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Hoffmann, R. A wiki for the life sciences where authorship matters. Nature Genetics (2008)

Interstitial cells of the heart valves possess characteristics similar to smooth muscle cells.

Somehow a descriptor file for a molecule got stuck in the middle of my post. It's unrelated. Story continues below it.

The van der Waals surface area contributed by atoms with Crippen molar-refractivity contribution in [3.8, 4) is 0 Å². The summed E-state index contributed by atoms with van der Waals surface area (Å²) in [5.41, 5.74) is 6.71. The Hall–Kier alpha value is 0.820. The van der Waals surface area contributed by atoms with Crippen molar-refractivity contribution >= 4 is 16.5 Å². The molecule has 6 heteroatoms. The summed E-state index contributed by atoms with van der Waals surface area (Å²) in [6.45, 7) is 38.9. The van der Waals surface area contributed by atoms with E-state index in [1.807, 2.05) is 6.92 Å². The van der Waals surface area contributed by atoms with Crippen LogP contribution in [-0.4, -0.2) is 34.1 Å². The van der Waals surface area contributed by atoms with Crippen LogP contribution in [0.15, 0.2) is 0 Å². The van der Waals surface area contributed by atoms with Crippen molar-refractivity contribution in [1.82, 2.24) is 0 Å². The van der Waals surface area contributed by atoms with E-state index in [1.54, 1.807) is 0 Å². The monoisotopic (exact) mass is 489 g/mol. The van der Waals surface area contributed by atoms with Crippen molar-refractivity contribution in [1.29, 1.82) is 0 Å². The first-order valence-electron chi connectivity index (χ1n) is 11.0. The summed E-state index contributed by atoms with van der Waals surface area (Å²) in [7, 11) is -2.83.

Interstitial cells of heart atrioventricular and sigmoid valves were examined in several laboratory animals (rabbit, hamster, rat, and mouse) and in humans. These cells constitute a large fraction of the total cell population of the valve; in mouse atrioventricular valves, they amount to approximately 30% of the volumetric density. By their ultrastructural features and functional properties, valvular interstitial cells are intermediate between fibroblasts and vascular smooth muscle cells. Like fibroblasts, valvular interstitial cells lack a basal lamina establishing direct and extensive contacts with collagen fibers, elastin microfibrils, and proteoglycans of the matrix. The cells have numerous slender and long processes, connected to one another, forming a complex cellular framework spanning the entire valve. Similar to smooth muscle cells, valvular interstitial cells are extensively coupled by communicating junctions as shown by thin sections, freeze-fracture, lanthanum staining, and carboxyfluorescein microinjection. The cells contain numerous bundles of actin filaments, which are decorated by the S1 fragment of heavy meromyosin. Valvular interstitial cells also express cyclic guanosine-monophosphate-dependent protein kinase, as detected by immunofluorescence and immunoperoxidase histochemistry. Motor nerve endings are located closely apposed to valvular interstitial cells: structurally most of them appear to be of the adrenergic type. Valvular interstitial cells contract on epinephrine or angiotensin II stimulation as shown both in culture and in situ (valvular strips). Taken together these observations suggest that VIC may have contractile properties, which can account for a controlled tonus, actively correlated with the cyclically changing forces acting on valves during diastole and systole.[1]


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